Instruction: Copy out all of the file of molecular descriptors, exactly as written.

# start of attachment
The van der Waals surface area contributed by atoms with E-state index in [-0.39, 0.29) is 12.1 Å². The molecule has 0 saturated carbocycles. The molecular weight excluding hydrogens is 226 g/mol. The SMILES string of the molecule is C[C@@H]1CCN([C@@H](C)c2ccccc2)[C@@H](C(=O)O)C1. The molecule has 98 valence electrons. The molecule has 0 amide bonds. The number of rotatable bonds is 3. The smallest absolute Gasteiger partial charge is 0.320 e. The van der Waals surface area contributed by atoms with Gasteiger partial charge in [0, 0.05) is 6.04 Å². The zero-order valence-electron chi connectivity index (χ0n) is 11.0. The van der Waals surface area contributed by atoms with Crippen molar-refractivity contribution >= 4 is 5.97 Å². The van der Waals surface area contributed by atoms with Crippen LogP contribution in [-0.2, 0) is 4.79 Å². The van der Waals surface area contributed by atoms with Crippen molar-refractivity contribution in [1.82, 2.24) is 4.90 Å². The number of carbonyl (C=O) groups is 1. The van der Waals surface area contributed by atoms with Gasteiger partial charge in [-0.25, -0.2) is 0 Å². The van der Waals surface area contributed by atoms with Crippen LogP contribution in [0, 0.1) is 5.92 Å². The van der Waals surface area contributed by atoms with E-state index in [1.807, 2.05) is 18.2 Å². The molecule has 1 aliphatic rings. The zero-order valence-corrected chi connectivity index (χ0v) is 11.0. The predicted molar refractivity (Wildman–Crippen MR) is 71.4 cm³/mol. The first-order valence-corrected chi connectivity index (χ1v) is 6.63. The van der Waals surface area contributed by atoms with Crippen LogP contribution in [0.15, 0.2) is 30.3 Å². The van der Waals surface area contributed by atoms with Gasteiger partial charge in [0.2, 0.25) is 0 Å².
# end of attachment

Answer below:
The van der Waals surface area contributed by atoms with E-state index in [-0.39, 0.29) is 12.1 Å². The molecule has 0 saturated carbocycles. The molecular weight excluding hydrogens is 226 g/mol. The SMILES string of the molecule is C[C@@H]1CCN([C@@H](C)c2ccccc2)[C@@H](C(=O)O)C1. The molecule has 98 valence electrons. The molecule has 0 amide bonds. The number of rotatable bonds is 3. The smallest absolute Gasteiger partial charge is 0.320 e. The van der Waals surface area contributed by atoms with Gasteiger partial charge in [0, 0.05) is 6.04 Å². The zero-order valence-electron chi connectivity index (χ0n) is 11.0. The van der Waals surface area contributed by atoms with Crippen molar-refractivity contribution >= 4 is 5.97 Å². The van der Waals surface area contributed by atoms with Crippen LogP contribution in [-0.2, 0) is 4.79 Å². The van der Waals surface area contributed by atoms with Crippen molar-refractivity contribution in [1.82, 2.24) is 4.90 Å². The number of carbonyl (C=O) groups is 1. The van der Waals surface area contributed by atoms with Gasteiger partial charge in [-0.25, -0.2) is 0 Å². The van der Waals surface area contributed by atoms with Crippen LogP contribution in [0, 0.1) is 5.92 Å². The van der Waals surface area contributed by atoms with E-state index in [1.807, 2.05) is 18.2 Å². The molecule has 1 aliphatic rings. The zero-order valence-corrected chi connectivity index (χ0v) is 11.0. The predicted molar refractivity (Wildman–Crippen MR) is 71.4 cm³/mol. The first-order valence-corrected chi connectivity index (χ1v) is 6.63. The van der Waals surface area contributed by atoms with Crippen LogP contribution in [0.15, 0.2) is 30.3 Å². The van der Waals surface area contributed by atoms with Gasteiger partial charge in [0.2, 0.25) is 0 Å².